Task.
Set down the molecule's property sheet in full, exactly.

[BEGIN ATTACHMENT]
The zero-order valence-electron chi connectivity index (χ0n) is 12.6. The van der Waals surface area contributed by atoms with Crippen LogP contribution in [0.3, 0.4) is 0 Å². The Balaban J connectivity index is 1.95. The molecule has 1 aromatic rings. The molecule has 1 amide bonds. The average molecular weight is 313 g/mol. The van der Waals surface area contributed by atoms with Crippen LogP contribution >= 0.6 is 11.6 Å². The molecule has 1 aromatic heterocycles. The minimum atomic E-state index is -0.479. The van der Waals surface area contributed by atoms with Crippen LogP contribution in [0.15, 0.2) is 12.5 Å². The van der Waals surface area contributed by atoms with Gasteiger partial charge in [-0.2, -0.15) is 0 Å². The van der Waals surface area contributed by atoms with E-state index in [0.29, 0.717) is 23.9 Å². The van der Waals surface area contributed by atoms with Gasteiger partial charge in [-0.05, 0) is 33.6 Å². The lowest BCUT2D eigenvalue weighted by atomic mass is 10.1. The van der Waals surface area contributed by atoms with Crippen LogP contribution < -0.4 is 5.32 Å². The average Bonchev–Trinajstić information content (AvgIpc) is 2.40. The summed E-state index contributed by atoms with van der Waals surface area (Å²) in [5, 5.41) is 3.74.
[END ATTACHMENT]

The zero-order valence-electron chi connectivity index (χ0n) is 12.6. The van der Waals surface area contributed by atoms with Crippen LogP contribution in [0.3, 0.4) is 0 Å². The Balaban J connectivity index is 1.95. The molecule has 1 aromatic rings. The molecule has 1 amide bonds. The average molecular weight is 313 g/mol. The van der Waals surface area contributed by atoms with Crippen LogP contribution >= 0.6 is 11.6 Å². The molecule has 1 aromatic heterocycles. The minimum atomic E-state index is -0.479. The van der Waals surface area contributed by atoms with Crippen LogP contribution in [0.15, 0.2) is 12.5 Å². The van der Waals surface area contributed by atoms with Gasteiger partial charge in [-0.2, -0.15) is 0 Å². The van der Waals surface area contributed by atoms with E-state index in [0.29, 0.717) is 23.9 Å². The van der Waals surface area contributed by atoms with Gasteiger partial charge in [-0.05, 0) is 33.6 Å². The lowest BCUT2D eigenvalue weighted by atomic mass is 10.1. The van der Waals surface area contributed by atoms with Crippen LogP contribution < -0.4 is 5.32 Å². The average Bonchev–Trinajstić information content (AvgIpc) is 2.40. The summed E-state index contributed by atoms with van der Waals surface area (Å²) in [5, 5.41) is 3.74.